‘Life is such a blessing’: The incredible bravery of Pakistani women who suffered horrific acid attacks in the name of ‘family honour’


By Associated Press

PUBLISHED: 11:12 EST, 2 June 2012 | UPDATED: 11:20 EST, 2 June 2012

After six years of abuse, Allah Rakhi was walking out of her marriage when her husband struck again. Snatching a knife, he sliced off her nose. ‘You’re no longer beautiful!’ he shouted.

He then slashed at her foot – brutal punishment for leaving the house without his permission.

‘A woman is only a woman inside the home, outside she’s a whore!’ he yelled at Rakhi as she lay bleeding on the dusty street just outside her home.

That was 32 years ago.



Years of abuse: Pakistani Allah Rakhi, 51, whose husband sliced off her nose and slashed her right foot with a razor in 1980, when she was 19. After marrying at 13, Rakhi suffered six years of abuse at the hands of her husband, right, she holds a photo of them before the attack

asdfSurvivor: Acid attack survivor, Shamma Maqsood, 24, holds a picture of herself before the vicious assault. Shamma was attacked by her husband on March 20, 2012, following an argument about him being jobless

All that time, Rakhi hid her disfigured face under a veil. Then in March, a surgeon took up her case. He cut flesh from her ribs and fashioned it into a new nose, transforming her life.

While the details of every case of violence against Pakistani woman differ, many are based on a concept of ‘family honor.’

Women can be targeted for suspicion of an affair, wishing to divorce or dressing inappropriately. Hundreds women are murdered each year because of mere suspicions.

asdfVictim: Pakistani acid attack survivor, Naila Farhat, 22, was attacked in 2003 by her teacher’s friend, after her parents refused his marriage proposal. She holds a photo of herself before the attack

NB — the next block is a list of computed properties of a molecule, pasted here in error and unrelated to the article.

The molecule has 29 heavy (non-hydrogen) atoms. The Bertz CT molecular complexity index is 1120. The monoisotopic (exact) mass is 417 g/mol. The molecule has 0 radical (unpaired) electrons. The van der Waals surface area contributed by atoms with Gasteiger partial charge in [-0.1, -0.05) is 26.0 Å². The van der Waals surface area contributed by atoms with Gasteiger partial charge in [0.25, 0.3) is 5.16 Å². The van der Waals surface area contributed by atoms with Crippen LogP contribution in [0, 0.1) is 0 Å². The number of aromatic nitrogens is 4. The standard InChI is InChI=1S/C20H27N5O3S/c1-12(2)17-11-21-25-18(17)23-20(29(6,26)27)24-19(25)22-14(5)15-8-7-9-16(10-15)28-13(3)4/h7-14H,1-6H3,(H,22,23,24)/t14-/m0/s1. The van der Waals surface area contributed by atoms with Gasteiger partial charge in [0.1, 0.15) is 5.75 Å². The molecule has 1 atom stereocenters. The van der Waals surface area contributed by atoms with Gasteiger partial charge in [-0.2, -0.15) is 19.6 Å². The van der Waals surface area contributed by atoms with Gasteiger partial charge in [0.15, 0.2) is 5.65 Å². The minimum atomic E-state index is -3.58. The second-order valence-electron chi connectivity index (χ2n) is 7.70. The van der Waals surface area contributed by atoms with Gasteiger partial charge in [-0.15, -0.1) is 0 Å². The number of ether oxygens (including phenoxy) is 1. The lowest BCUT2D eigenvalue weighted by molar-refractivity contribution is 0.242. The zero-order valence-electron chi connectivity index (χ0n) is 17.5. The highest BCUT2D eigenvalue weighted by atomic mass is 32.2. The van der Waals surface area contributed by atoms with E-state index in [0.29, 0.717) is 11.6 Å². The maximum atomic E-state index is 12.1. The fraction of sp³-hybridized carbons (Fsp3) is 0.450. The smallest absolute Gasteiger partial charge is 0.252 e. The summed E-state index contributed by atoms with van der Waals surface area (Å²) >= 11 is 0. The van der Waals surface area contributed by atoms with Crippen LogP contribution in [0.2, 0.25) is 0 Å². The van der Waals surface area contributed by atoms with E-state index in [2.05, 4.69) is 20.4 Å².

asdfAcid attack survivor: Naziran Bibi, 25, shows a picture of herself before the attack, at the Acid Survivors Foundation (ASF), in Islamabad, Pakistan. Naziran, who was treated badly by her second husband and his first wife, was attacked in 2008, by an unknown person while she was sleeping


asdfComing together: Rakhi, 51, fourth left, stands with acid attack survivors, outside Benazir Bhutto hospital in Rawalpindi, Pakistan

The nose is considered the symbol of family honor in Pakistan – explaining why a woman’s nose is often the target of spousal abuse. A popular plea from parents to children is ‘Please take care of our nose,’ which means, ‘don’t do anything that tarnishes the reputation of the family.’

Rooted in tribal ideas that a woman’s chastity is the property of the man, honor killings are practiced in much of the Arab world and South Asia. They have also been carried out by immigrants from those regions to the West.

Pakistani courts have a history of letting off offenders or giving them only light punishment, assuming the cases get to trial at all.

asdfTerrifying: Sajda Ansar, 26, was set on fire by by her husband last April, following an argument regarding his drug addiction


asdfBrutal revenge: Acid attack survivor Parveen Aslam, 42, is examined by Dr Hamid Hasan, left, at Benazir Bhutto Hospital in Rawalpindi, Pakistan. Parveen and her daughter Zaiba were attacked last December by a man after the parents refused his marriage proposal of their elder daughter


sdfgChilling crimes: Akhtar Yar, 9, holds the hand of his brother Rukhan, 23, left, standing next to eunuch and acid attack survivor, Zafar Iqbal, 23. Akhtar and his father were attacked in 2004 by a man who the father had had an argument with earlier in the day. Zafar was attacked in 2003, by a man he refused to have a relationship with

Rakhi’s husband, for example, served just 10 months in jail before being released in exchange for a commitment to pay her medical bills. He never did.

Accurate statistics on the extent of honor crimes are hard to come by, because many cases go unreported or are settled out of court under pressure from the families of the victim and the attacker.